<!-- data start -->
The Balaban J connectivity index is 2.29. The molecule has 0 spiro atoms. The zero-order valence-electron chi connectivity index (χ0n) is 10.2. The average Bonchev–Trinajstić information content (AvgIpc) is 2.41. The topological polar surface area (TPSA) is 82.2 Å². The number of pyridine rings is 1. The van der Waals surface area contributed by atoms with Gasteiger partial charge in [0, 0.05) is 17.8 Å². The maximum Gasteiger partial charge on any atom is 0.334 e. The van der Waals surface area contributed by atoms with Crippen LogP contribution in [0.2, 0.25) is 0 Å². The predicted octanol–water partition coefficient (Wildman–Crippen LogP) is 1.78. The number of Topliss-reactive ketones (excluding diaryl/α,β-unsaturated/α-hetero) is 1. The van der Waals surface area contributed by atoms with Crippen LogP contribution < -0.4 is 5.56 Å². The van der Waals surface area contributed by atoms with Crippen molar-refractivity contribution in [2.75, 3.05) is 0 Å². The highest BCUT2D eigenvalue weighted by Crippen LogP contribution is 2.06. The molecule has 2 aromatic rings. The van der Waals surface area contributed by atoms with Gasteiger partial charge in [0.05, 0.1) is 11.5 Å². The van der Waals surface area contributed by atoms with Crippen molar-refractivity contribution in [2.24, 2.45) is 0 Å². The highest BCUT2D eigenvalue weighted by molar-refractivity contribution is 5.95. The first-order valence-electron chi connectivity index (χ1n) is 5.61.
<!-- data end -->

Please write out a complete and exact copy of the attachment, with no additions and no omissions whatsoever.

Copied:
The Balaban J connectivity index is 2.29. The molecule has 0 spiro atoms. The zero-order valence-electron chi connectivity index (χ0n) is 10.2. The average Bonchev–Trinajstić information content (AvgIpc) is 2.41. The topological polar surface area (TPSA) is 82.2 Å². The number of pyridine rings is 1. The van der Waals surface area contributed by atoms with Gasteiger partial charge in [0, 0.05) is 17.8 Å². The maximum Gasteiger partial charge on any atom is 0.334 e. The van der Waals surface area contributed by atoms with Crippen LogP contribution in [0.2, 0.25) is 0 Å². The predicted octanol–water partition coefficient (Wildman–Crippen LogP) is 1.78. The number of Topliss-reactive ketones (excluding diaryl/α,β-unsaturated/α-hetero) is 1. The van der Waals surface area contributed by atoms with Crippen LogP contribution < -0.4 is 5.56 Å². The van der Waals surface area contributed by atoms with Crippen molar-refractivity contribution in [2.75, 3.05) is 0 Å². The highest BCUT2D eigenvalue weighted by Crippen LogP contribution is 2.06. The molecule has 2 aromatic rings. The van der Waals surface area contributed by atoms with Gasteiger partial charge in [0.05, 0.1) is 11.5 Å². The van der Waals surface area contributed by atoms with Crippen molar-refractivity contribution in [2.24, 2.45) is 0 Å². The highest BCUT2D eigenvalue weighted by molar-refractivity contribution is 5.95. The first-order valence-electron chi connectivity index (χ1n) is 5.61.